MP Jonathan Reynolds visited a pop-up food bank this week, to highlight the growing number of people who are forced to seek emergency food parcels.
This year The Trussell Trust – which runs the largest network of food banks in areas that include Tameside – estimates that it will support more than 260,000 people.
They are accessed by those who would otherwise be unable to provide food for themselves and their families – maybe as a result of an unexpected bill or miscalculation of welfare cuts or increasingly because shrinking wages are not keeping up with rising living costs.
There are strong fears that the further welfare cuts due to be implemented in April will lead more people to seek the emergency support of a food bank.
The temporary food bank, set up by the union Unite, was an opportunity for MPs to highlight the work of organisations like the Trussell Trust and growing levels of poverty.
Stalybridge and Hyde MP Jonathan Reynolds said: “Growing levels of poverty are now a real issue – and too many people are struggling to make ends meet.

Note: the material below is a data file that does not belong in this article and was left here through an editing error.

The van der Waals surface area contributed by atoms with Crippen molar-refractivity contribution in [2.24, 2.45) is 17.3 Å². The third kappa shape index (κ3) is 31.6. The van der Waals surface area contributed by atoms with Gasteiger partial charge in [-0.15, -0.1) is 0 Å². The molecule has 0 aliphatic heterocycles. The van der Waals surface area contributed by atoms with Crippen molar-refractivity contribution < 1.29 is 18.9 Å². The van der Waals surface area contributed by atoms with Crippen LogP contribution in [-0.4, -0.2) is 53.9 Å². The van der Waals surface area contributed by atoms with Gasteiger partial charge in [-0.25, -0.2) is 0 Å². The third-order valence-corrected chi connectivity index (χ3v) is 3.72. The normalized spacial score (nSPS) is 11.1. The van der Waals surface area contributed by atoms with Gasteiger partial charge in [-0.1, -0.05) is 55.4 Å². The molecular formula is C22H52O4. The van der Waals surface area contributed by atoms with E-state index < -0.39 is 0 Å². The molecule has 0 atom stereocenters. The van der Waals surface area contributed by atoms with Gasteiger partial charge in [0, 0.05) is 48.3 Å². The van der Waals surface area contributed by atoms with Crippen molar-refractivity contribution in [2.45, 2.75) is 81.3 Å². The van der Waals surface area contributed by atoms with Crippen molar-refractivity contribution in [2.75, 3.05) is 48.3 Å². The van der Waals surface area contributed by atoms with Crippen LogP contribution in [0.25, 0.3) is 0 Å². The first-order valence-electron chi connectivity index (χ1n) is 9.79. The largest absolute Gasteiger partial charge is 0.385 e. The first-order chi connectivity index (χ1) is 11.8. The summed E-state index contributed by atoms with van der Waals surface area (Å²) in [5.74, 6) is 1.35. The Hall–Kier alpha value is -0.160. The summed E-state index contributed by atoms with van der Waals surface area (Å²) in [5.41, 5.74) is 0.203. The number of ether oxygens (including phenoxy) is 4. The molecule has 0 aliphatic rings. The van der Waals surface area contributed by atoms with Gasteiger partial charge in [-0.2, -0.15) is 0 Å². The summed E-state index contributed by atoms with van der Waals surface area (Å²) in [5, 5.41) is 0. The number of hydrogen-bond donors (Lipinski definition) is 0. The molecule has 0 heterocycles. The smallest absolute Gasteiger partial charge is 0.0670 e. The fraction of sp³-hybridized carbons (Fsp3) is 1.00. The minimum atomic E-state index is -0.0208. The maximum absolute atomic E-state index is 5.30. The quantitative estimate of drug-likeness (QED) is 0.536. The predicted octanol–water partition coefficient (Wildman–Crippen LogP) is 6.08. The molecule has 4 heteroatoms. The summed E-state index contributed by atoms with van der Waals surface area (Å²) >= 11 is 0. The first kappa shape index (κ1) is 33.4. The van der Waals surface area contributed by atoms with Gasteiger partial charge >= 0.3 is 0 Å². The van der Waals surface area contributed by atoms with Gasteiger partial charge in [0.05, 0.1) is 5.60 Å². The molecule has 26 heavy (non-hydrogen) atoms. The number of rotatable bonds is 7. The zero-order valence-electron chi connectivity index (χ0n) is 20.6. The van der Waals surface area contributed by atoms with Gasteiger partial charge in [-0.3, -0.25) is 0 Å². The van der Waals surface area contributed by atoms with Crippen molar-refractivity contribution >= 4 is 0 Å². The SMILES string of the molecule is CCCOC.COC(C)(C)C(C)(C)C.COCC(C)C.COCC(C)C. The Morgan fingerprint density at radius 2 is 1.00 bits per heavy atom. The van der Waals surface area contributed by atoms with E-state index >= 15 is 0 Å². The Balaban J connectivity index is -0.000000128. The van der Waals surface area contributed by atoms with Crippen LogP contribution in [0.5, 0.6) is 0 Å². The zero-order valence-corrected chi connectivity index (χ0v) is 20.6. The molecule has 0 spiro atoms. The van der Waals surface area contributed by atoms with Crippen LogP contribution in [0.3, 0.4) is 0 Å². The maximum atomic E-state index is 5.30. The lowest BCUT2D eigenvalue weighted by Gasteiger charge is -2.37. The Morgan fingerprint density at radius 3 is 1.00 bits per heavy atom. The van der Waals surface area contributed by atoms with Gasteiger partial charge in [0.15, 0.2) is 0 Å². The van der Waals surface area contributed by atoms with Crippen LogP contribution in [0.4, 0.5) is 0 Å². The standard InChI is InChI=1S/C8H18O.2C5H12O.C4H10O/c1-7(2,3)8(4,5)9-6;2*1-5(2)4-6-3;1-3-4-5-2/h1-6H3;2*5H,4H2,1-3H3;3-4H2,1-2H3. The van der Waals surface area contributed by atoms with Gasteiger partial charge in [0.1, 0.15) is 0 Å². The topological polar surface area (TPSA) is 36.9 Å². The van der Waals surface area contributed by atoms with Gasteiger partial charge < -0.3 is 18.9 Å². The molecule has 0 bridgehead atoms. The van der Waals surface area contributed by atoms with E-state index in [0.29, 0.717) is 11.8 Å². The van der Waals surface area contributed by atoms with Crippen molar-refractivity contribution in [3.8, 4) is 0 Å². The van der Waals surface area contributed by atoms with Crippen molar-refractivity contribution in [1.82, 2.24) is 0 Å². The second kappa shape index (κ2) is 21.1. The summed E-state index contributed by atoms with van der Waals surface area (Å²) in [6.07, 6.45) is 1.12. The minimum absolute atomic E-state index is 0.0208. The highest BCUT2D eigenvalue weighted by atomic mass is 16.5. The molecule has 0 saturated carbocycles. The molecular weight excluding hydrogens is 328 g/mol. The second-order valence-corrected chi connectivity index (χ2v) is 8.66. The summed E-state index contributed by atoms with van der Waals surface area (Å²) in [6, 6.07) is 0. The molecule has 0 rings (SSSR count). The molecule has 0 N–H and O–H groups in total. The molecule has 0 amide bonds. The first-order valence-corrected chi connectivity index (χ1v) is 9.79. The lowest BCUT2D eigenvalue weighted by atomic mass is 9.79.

“There is now a significant number of people who skip meals so that their children don’t go hungry and face a choice between eating and heating, because both are no longer affordable.
“It is the work carried out by the growing network of food banks that now provides a vital lifeline to some of the most vulnerable members of our society.
“As levels of poverty increase across the country, decisions taken by this government are making it harder for those who are already in dire need.
“People need a government that is on their side during a recession, but this government is more intent on supporting the super-rich than the most in need.”
Following the event, in Old Palace Yard, Unite general secretary Len McCluskey said: "It is shameful that that under Cameron's watch the world's seventh richest nation has become so reliant on food banks.
"The Prime Minister snuck in to a food bank in his own constituency, perhaps because he is ashamed that over 260,000 people are expected to use food banks this year, as a result of his shambolic handling of the economy and brutal welfare cuts.
"That is why we are calling on the government to put an urgent hold on the welfare cuts, due to kick in from April. It is grossly unfair and will hit the most vulnerable the hardest, particularly - children, people with disabilities and lone parents."
The pop-up food bank was set up on Tuesday, as the Welfare Benefits Uprating Bill was sue to be debated by the House of Lords.
This Bill seeks to place a real terms cut on all benefits, by capping annual rises to a below inflation 1 per cent. Some 60 per cent of those households affected by this cap will be in work.
The influential Institute for Fiscal Studies predicts that as many as seven million working households will be hit by the up-rating cap, by an average of £165 per year.
Published 4 March, 2013